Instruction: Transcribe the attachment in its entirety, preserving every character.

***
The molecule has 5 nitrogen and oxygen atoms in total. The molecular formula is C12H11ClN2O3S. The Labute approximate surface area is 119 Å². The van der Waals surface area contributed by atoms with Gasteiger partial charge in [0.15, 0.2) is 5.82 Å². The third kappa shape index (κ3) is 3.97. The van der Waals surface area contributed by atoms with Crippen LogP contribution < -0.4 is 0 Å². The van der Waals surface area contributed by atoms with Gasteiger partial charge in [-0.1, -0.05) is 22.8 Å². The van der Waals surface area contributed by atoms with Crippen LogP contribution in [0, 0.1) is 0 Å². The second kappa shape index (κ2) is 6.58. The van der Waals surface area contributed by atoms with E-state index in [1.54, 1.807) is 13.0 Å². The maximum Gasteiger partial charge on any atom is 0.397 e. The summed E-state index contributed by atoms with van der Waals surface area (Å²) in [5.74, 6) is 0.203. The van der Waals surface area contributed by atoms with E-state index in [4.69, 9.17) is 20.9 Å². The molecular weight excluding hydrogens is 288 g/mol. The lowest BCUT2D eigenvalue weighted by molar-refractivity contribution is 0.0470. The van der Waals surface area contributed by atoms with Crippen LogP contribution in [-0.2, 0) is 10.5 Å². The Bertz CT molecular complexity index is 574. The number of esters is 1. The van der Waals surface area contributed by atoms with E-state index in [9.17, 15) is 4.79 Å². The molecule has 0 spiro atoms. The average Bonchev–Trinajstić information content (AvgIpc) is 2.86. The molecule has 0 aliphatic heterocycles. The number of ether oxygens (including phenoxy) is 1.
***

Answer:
The molecule has 5 nitrogen and oxygen atoms in total. The molecular formula is C12H11ClN2O3S. The Labute approximate surface area is 119 Å². The van der Waals surface area contributed by atoms with Gasteiger partial charge in [0.15, 0.2) is 5.82 Å². The third kappa shape index (κ3) is 3.97. The van der Waals surface area contributed by atoms with Crippen LogP contribution < -0.4 is 0 Å². The van der Waals surface area contributed by atoms with Gasteiger partial charge in [-0.1, -0.05) is 22.8 Å². The van der Waals surface area contributed by atoms with Crippen LogP contribution in [0, 0.1) is 0 Å². The second kappa shape index (κ2) is 6.58. The van der Waals surface area contributed by atoms with E-state index in [1.54, 1.807) is 13.0 Å². The maximum Gasteiger partial charge on any atom is 0.397 e. The summed E-state index contributed by atoms with van der Waals surface area (Å²) in [5.74, 6) is 0.203. The van der Waals surface area contributed by atoms with E-state index in [4.69, 9.17) is 20.9 Å². The molecular weight excluding hydrogens is 288 g/mol. The lowest BCUT2D eigenvalue weighted by molar-refractivity contribution is 0.0470. The van der Waals surface area contributed by atoms with Crippen LogP contribution in [-0.2, 0) is 10.5 Å². The Bertz CT molecular complexity index is 574. The number of esters is 1. The van der Waals surface area contributed by atoms with E-state index in [9.17, 15) is 4.79 Å². The molecule has 0 spiro atoms. The average Bonchev–Trinajstić information content (AvgIpc) is 2.86. The molecule has 0 aliphatic heterocycles. The number of ether oxygens (including phenoxy) is 1.